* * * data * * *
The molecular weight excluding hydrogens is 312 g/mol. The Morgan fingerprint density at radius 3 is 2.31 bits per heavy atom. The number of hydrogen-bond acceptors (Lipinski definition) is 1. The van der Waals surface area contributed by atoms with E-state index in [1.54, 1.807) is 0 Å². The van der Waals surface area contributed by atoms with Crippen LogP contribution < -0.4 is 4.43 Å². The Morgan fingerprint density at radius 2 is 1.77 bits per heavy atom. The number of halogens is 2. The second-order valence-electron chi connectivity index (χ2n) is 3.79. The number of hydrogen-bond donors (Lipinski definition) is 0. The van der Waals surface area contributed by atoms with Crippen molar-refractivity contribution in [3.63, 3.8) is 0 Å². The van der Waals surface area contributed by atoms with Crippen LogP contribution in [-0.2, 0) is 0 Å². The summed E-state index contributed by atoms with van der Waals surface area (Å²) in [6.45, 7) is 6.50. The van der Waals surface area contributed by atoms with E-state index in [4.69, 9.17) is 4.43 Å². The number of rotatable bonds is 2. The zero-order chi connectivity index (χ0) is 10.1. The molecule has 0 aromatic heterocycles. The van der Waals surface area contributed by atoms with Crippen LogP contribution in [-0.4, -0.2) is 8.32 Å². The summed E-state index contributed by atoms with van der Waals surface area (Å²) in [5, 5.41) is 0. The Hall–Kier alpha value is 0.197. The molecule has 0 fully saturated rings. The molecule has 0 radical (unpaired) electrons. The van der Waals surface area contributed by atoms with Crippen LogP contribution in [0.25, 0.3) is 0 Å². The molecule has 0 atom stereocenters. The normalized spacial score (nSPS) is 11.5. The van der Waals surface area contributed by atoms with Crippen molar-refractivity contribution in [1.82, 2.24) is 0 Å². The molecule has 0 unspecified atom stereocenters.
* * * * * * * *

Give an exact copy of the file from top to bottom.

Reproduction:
The molecular weight excluding hydrogens is 312 g/mol. The Morgan fingerprint density at radius 3 is 2.31 bits per heavy atom. The number of hydrogen-bond acceptors (Lipinski definition) is 1. The van der Waals surface area contributed by atoms with E-state index in [1.54, 1.807) is 0 Å². The van der Waals surface area contributed by atoms with Crippen LogP contribution < -0.4 is 4.43 Å². The Morgan fingerprint density at radius 2 is 1.77 bits per heavy atom. The number of halogens is 2. The second-order valence-electron chi connectivity index (χ2n) is 3.79. The number of hydrogen-bond donors (Lipinski definition) is 0. The van der Waals surface area contributed by atoms with Crippen molar-refractivity contribution in [3.63, 3.8) is 0 Å². The van der Waals surface area contributed by atoms with Crippen LogP contribution in [-0.2, 0) is 0 Å². The summed E-state index contributed by atoms with van der Waals surface area (Å²) in [6.45, 7) is 6.50. The van der Waals surface area contributed by atoms with E-state index in [4.69, 9.17) is 4.43 Å². The number of rotatable bonds is 2. The zero-order chi connectivity index (χ0) is 10.1. The molecule has 0 aromatic heterocycles. The van der Waals surface area contributed by atoms with Crippen LogP contribution in [-0.4, -0.2) is 8.32 Å². The summed E-state index contributed by atoms with van der Waals surface area (Å²) in [5, 5.41) is 0. The Hall–Kier alpha value is 0.197. The molecule has 0 fully saturated rings. The molecule has 0 radical (unpaired) electrons. The van der Waals surface area contributed by atoms with Crippen LogP contribution in [0.25, 0.3) is 0 Å². The molecule has 0 atom stereocenters. The normalized spacial score (nSPS) is 11.5. The van der Waals surface area contributed by atoms with Crippen molar-refractivity contribution in [1.82, 2.24) is 0 Å². The molecule has 0 unspecified atom stereocenters.